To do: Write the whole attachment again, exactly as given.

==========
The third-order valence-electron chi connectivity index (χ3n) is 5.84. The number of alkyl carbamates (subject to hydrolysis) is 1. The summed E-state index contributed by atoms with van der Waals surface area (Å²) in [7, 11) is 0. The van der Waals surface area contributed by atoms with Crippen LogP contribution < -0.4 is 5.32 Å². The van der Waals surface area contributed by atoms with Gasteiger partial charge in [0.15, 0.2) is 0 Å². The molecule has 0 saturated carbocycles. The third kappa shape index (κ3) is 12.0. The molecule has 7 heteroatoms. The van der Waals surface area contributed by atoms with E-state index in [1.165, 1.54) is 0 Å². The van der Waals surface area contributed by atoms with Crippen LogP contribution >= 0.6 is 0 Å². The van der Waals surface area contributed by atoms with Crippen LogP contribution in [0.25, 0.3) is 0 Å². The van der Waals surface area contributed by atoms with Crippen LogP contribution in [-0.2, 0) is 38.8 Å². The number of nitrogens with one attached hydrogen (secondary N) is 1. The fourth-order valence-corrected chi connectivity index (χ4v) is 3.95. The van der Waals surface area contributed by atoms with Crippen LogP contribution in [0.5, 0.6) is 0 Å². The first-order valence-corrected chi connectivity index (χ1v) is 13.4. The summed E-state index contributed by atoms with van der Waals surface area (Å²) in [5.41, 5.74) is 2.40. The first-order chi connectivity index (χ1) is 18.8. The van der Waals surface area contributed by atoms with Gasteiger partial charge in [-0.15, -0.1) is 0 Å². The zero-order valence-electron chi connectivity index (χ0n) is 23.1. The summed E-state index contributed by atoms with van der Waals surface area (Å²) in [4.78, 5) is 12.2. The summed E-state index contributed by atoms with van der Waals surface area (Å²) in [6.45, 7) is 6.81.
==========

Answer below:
The third-order valence-electron chi connectivity index (χ3n) is 5.84. The number of alkyl carbamates (subject to hydrolysis) is 1. The summed E-state index contributed by atoms with van der Waals surface area (Å²) in [7, 11) is 0. The van der Waals surface area contributed by atoms with Crippen LogP contribution < -0.4 is 5.32 Å². The van der Waals surface area contributed by atoms with Gasteiger partial charge in [0.15, 0.2) is 0 Å². The molecule has 0 saturated carbocycles. The third kappa shape index (κ3) is 12.0. The molecule has 7 heteroatoms. The van der Waals surface area contributed by atoms with E-state index in [1.165, 1.54) is 0 Å². The van der Waals surface area contributed by atoms with Crippen LogP contribution >= 0.6 is 0 Å². The van der Waals surface area contributed by atoms with Crippen LogP contribution in [0.25, 0.3) is 0 Å². The van der Waals surface area contributed by atoms with Crippen LogP contribution in [-0.2, 0) is 38.8 Å². The number of nitrogens with one attached hydrogen (secondary N) is 1. The fourth-order valence-corrected chi connectivity index (χ4v) is 3.95. The van der Waals surface area contributed by atoms with Crippen LogP contribution in [0.5, 0.6) is 0 Å². The first-order valence-corrected chi connectivity index (χ1v) is 13.4. The summed E-state index contributed by atoms with van der Waals surface area (Å²) in [5.41, 5.74) is 2.40. The first-order chi connectivity index (χ1) is 18.8. The van der Waals surface area contributed by atoms with Gasteiger partial charge in [-0.15, -0.1) is 0 Å². The zero-order valence-electron chi connectivity index (χ0n) is 23.1. The summed E-state index contributed by atoms with van der Waals surface area (Å²) in [4.78, 5) is 12.2. The summed E-state index contributed by atoms with van der Waals surface area (Å²) in [6.45, 7) is 6.81.